50 years after M.L.K. was assassinated, his legacy continues to inspire. Who are the strongest voices fighting for his vision?
In the 50 years since Dr. Martin Luther King Jr.'s death, his legacy has only gained momentum as activists and everyday citizens fight against prejudicial policies that would scale back his vision of equality, rather than realize it. The March on Washington may be most commemorated for Dr. King's speech on August 28, 1963, but the determination of the Civil Rights Movement inspired even more than the 250,000 people who demonstrated in the nation's capital that summer. Dr. King declared, "Go back to Mississippi, go back to Alabama, go back to South Carolina, go back to Georgia, go back to Louisiana, go back to the slums and ghettos of our northern cities, knowing that somehow this situation can and will be changed."
True to his legacy of equality, Dr. King's passion touched people from all walks of life, from famous actors and politicians to scholars and everyday citizens. Here are 5 people whose aspirations were inspired by MLK:
1. Ineva May-Pittman, activist and NAACP member who marched with Dr. King:
"I just felt–free. With all these people from all across the country and the world, of all ethnicities, together–no incidents or anything, and everybody was friendly toward each other...Why can't this be, you know, all the time? So we had to come back and double our determination to try to make it be. And we still workin' on it."
2. Frankye Adams-Johnson, activist and teacher who marched with Dr. King:
"I felt that somehow we had achieved whatever this freedom meant, that it had been achieved there in Washington. We had marched, we had listened to speeches, and we had been moved by the great Martin Luther King, Jr." Reflecting on the summer of 1963, she says, "I envisioned that our quality of life as an African-American people … would be better for more of us than the handful that it is. I don't want to put a damper on celebrating and commemorating. But I will just say there's still so much more we need to be fighting for."
3. Forest Whitaker, actor:
"We followed him because he was holding your hope. The hope that your life would be full and complete with equality. There are few people in history who take that position that allows people to follow and change, who represent something powerful...He did it in this country and made people walk with him towards a better life. I think it's difficult for the next generation to see the things that happened before...So you have to continually, historically remind them and try to make them aware of what Martin Luther King was doing that we are all in this together. And that hope is alive today."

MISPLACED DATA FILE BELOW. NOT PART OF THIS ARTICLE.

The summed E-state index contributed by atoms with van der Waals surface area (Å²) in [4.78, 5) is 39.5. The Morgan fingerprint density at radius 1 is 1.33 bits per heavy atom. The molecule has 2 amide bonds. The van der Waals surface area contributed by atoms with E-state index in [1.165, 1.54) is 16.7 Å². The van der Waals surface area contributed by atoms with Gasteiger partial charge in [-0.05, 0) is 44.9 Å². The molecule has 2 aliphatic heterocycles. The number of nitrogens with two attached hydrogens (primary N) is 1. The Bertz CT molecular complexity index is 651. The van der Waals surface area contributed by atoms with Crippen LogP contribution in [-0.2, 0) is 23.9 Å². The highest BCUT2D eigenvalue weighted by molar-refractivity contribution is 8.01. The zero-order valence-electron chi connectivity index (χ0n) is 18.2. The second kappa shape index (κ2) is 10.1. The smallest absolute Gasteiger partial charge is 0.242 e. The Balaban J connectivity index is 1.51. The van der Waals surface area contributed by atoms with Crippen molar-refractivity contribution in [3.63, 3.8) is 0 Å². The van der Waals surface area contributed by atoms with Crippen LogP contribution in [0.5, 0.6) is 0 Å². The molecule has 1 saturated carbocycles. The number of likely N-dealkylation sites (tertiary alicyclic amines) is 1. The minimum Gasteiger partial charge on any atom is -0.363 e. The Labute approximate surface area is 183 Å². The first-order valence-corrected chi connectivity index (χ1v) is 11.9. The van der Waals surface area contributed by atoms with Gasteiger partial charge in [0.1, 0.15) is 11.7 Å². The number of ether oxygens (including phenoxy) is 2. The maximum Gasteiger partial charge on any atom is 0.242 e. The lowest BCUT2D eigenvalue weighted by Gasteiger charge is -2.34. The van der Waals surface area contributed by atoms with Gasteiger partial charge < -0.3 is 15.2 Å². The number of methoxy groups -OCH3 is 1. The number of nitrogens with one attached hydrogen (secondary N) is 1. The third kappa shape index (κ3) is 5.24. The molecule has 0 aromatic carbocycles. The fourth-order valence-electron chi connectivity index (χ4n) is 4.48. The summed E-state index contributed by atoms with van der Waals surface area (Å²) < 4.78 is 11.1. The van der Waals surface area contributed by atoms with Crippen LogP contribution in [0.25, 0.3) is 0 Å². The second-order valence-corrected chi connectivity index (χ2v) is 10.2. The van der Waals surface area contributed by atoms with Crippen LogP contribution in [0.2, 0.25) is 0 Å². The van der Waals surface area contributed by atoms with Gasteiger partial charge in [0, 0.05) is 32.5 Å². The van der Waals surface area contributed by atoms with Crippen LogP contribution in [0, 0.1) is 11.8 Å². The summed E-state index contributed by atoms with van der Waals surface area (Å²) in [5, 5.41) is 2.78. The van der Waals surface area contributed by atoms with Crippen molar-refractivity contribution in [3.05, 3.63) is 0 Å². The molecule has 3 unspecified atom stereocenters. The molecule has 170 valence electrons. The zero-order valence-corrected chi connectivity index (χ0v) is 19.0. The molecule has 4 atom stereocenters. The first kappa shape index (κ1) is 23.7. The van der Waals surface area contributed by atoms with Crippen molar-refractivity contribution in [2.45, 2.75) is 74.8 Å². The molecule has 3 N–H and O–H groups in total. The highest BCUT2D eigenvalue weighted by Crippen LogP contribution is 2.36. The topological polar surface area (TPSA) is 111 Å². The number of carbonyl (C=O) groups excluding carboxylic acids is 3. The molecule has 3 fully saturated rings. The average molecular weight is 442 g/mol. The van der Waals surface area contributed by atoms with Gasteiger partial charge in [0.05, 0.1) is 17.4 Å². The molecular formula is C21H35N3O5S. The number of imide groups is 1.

4. Barack Obama, 44th President of the United States:
"Dr. King was 26 when the Montgomery bus boycott began. He started small, rallying others who believed their efforts mattered, pressing on through challenges and doubts to change our world for the better A permanent inspiration for the rest of us to keep pushing towards justice."
5. Stevie Wonder, along with 80 other iconic figures, and the youth of today:
In commemoration of Dr. King's assassination in Memphis in 1968, musician Stevie Wonder created a powerful tribute to Martin Luther King that called upon figures from Apple CEO Tim Cook and London Mayor Sadiq Khan to Serena Williams and Paul McCartney. Most powerfully, he called for all Twitter users to post their own dedication to Dr. King and how he continued to inspire today's generation. He posted, "On April 4, 1968 at 7:05 p.m. central time, Dr. King's life was cut tragically short. 50 years later a need for his dream to be fulfilled is far greater than ever. Share your dream & post your own #DreamStillLives video. Spread love...spread hope"
On April 4th, 1968 at 7:05 p.m. central time, Dr. King’s life was cut tragically short. 50 years later a need for h… https://t.co/XVJ9Gis9zp— Stevie Wonder (@Stevie Wonder) 1522886700.0
The American icon was a complicated man.
Every year, we celebrate the life and accomplishments of Martin Luther King Jr. on the third Monday of January. This typically works out to be around King's birthday, January 15. Most people know that King was a civil rights leader that fought against segregation. He also worked to secure voting rights for black Americans and other minorities. His work helped push the Civil Rights Act of 1964 through Congress and into law.